Anthros is the only chair in the world that is guaranteed to improve posture or your money back. The science-backed, patented design is registered with the FDA as a posture-improving chair and is proven to have the lowest pressure (most comfortable) cushion on the planet (verified by university testing).

Take the next step to reducing pain, increasing comfort, and maximizing performance!



  1. Hijikata, Y. et al. (2022) Association of kyphotic posture with loss of independence and mortality in a community-based prospective cohort study: The Locomotive Syndrome and Health Outcomes in aizu cohort study (lohas), BMJ open. Available at: https://www.ncbi.nlm.nih.gov/pmc/articles/PMC8971797/
  2. Kamitani K, Michikawa T, Iwasawa S, Eto N, Tanaka T, Takebayashi T, Nishiwaki Y. Spinal posture in the sagittal plane is associated with future dependence in activities of daily living: a community-based cohort study of older adults in Japan. J Gerontol A Biol Sci Med Sci. 2013 Jul;68(7):869-75. doi: 10.1093/gerona/gls253. Epub 2013 Jan 28. PMID: 23359541.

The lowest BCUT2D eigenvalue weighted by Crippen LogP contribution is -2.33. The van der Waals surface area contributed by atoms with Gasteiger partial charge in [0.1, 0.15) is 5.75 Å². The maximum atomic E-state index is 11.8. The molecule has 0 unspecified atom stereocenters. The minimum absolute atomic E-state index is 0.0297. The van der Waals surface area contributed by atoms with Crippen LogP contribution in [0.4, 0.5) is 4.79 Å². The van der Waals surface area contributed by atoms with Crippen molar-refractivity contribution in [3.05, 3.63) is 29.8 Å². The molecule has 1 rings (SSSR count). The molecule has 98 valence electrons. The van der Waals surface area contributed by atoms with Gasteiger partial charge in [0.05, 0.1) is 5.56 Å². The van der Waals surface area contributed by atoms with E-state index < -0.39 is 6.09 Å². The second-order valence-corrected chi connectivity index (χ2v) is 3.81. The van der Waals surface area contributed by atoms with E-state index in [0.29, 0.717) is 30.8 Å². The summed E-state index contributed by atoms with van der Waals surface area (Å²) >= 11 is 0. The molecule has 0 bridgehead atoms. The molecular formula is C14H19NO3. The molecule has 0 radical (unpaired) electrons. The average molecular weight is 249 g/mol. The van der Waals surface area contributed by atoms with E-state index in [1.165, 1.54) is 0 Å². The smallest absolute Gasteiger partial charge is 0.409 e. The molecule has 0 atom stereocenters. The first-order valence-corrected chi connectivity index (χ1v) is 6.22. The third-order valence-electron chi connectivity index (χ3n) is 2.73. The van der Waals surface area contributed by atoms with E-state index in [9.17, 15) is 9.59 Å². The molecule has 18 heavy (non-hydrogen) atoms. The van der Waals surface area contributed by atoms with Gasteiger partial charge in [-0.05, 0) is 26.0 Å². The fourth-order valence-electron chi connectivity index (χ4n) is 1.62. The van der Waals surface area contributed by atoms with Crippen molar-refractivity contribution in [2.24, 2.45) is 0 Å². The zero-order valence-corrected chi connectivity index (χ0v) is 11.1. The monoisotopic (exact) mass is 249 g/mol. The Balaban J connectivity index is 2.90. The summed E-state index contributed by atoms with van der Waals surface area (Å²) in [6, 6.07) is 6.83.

3. Anderson F, Cowan NR. Survival of healthy older people. Br J Prev Soc Med. 1976 Dec;30(4):231-2. doi: 10.1136/jech.30.4.231. PMID: 1009273; PMCID: PMC478971.
  4. Clear, M. (no date a) Poor posture linked to decreased lifespan., Woodstock, GA Chiropractor. Available at: https://www.chiropractor-woodstock.com/blog/89187-poor-posture-linked-to-decreased-lifespan (Accessed: 22 November 2023).
  5. Sanders, M.J. and Koch, J.L., 2012. Habits of Health and Wellness. Physical Dysfunction Practice Skills for the Occupational Therapy Assistant-E-Book, p.187.
  6. Deaver, G.G., 1933. Posture and its relation to mental and physical health. Research Quarterly. American Physical Education Association, 4(1), pp.221-228.
  7. Harvey, R.H., Peper, E., Mason, L. and Joy, M., 2020. Effect of posture feedback training on health. Applied Psychophysiology and Biofeedback, 45(2), pp.59-65.